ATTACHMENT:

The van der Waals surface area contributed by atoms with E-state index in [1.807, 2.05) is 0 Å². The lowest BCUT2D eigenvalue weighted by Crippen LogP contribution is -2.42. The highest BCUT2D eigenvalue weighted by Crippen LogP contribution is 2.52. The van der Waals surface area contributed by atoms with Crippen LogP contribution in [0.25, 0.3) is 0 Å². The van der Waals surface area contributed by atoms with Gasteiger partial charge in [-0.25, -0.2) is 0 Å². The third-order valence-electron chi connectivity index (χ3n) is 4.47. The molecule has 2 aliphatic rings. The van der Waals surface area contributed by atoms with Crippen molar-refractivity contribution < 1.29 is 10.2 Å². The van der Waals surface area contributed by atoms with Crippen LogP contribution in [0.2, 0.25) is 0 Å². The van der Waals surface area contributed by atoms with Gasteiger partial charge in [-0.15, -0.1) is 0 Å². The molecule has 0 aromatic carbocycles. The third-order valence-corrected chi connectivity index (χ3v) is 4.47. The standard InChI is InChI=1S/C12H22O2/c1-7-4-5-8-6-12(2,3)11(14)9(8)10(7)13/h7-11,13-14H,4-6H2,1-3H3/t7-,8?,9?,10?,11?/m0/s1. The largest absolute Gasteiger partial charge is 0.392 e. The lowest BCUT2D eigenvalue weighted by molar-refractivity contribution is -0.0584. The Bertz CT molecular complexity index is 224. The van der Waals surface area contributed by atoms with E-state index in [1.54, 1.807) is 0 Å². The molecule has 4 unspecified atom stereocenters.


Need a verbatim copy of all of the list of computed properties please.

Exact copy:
The van der Waals surface area contributed by atoms with E-state index in [1.807, 2.05) is 0 Å². The lowest BCUT2D eigenvalue weighted by Crippen LogP contribution is -2.42. The highest BCUT2D eigenvalue weighted by Crippen LogP contribution is 2.52. The van der Waals surface area contributed by atoms with Crippen LogP contribution in [0.25, 0.3) is 0 Å². The van der Waals surface area contributed by atoms with Gasteiger partial charge in [-0.25, -0.2) is 0 Å². The third-order valence-electron chi connectivity index (χ3n) is 4.47. The molecule has 2 aliphatic rings. The van der Waals surface area contributed by atoms with Crippen molar-refractivity contribution < 1.29 is 10.2 Å². The van der Waals surface area contributed by atoms with Crippen LogP contribution in [0.2, 0.25) is 0 Å². The van der Waals surface area contributed by atoms with Gasteiger partial charge in [-0.15, -0.1) is 0 Å². The molecule has 0 aromatic carbocycles. The third-order valence-corrected chi connectivity index (χ3v) is 4.47. The standard InChI is InChI=1S/C12H22O2/c1-7-4-5-8-6-12(2,3)11(14)9(8)10(7)13/h7-11,13-14H,4-6H2,1-3H3/t7-,8?,9?,10?,11?/m0/s1. The largest absolute Gasteiger partial charge is 0.392 e. The lowest BCUT2D eigenvalue weighted by molar-refractivity contribution is -0.0584. The Bertz CT molecular complexity index is 224. The van der Waals surface area contributed by atoms with E-state index in [1.54, 1.807) is 0 Å². The molecule has 4 unspecified atom stereocenters.